Our second game had 8 players, too, and the British manned the homesteads just like their counterparts did in the previous game. The crafty French commander broke with tradition when he activated the Virginian Provincials in the southwest homestead with his first activation, presuming the Provincials would hunker down in their position (pass on activation) and thereby make it safer for the French to maneuver around the stockade. Instead the Virginians took the pack horses and stole a march on the surprised Frenchmen!
Both sides then mostly took turns activating each others' troops to get them onto the field, which stranded the poor Civilians in the southwest homestead alone without Provincial protection, and surrounded by Natives and French Regulars.
Also different from the previous game, only one Native unit entered on the eastern half of the field, arriving in the woods on the southeast corner. All the other French and Native units entered on the western half, mostly in the woods on the northern edge.
This effectively created an east-west axis between the British and French forces. . .
. . . except for the Natives in the southeast section of the woods, which the British screened with the Highlander Light Infantry. . .
and the Civilians in the southwest homestead, now surrounded, pinned down by musket fire and a newly-started blaze. . .
while the Provincials head eastward with the pack horses.
A volley of fire from the French Regulars and skirmish fire from the Coeur and Natives in the woods disrupt the Provincials, who seek safety in the woods south of the road, and nearly into sight of the Natives lurking there.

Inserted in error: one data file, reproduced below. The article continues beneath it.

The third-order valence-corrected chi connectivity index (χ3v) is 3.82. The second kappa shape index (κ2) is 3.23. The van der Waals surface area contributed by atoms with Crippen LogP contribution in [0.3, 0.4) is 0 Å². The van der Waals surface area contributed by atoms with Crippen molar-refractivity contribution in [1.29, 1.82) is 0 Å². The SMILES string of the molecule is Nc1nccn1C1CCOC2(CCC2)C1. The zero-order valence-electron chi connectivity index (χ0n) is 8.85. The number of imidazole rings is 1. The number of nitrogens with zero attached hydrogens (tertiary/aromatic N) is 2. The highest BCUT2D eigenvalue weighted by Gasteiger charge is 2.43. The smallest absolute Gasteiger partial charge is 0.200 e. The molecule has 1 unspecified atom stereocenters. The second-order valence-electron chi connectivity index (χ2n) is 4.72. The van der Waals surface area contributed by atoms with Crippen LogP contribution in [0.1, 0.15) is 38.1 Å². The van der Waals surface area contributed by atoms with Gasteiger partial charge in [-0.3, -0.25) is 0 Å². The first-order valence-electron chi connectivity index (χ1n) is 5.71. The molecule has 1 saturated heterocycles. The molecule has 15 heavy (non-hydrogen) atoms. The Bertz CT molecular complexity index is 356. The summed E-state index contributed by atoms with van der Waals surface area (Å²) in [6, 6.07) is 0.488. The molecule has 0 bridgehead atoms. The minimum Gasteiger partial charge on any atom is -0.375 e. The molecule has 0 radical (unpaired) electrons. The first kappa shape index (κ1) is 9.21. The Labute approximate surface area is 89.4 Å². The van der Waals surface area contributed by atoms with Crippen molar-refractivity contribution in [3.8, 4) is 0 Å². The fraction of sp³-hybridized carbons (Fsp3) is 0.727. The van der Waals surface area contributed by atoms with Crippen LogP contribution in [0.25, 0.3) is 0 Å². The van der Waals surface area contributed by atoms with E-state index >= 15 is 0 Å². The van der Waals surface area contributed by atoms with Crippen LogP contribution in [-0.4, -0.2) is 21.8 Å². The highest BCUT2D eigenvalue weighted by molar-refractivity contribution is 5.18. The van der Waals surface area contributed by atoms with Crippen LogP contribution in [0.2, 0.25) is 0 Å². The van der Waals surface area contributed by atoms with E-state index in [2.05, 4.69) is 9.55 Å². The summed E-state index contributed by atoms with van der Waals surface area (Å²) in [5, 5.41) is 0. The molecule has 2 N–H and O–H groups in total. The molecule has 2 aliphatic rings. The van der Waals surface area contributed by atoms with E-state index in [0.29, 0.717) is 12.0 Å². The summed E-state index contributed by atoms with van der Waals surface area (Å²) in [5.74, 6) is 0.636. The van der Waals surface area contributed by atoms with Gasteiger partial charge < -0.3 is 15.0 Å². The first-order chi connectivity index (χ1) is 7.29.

This forced the British to send the Highlander Light Infantry into the woods and after a brief firefight that caused no casualties, the Natives charged the Highlanders. The Highlanders won initiative and slaughtered the Native unit completely, losing two of their own soldiers in the melee (hand-to-hand combat in This Very Ground is a fight to the death in one turn). In another turn the Highlanders were in position to screen the Provincials while they rallied.
By this point the British were able to form a solid screening line. . .
. . . for the civilians in the northeast homestead to make a break with the pack horses.
The British were able to get all four pack horses off the field. The French tainted the British victory by burning the southwest homestead and killing and/or capturing the beleaguered Civilians left behind.
A well-played game that went right down to the wire.
Check back later this week for a look at Game Three featuring The Baron's Fistful of Lead.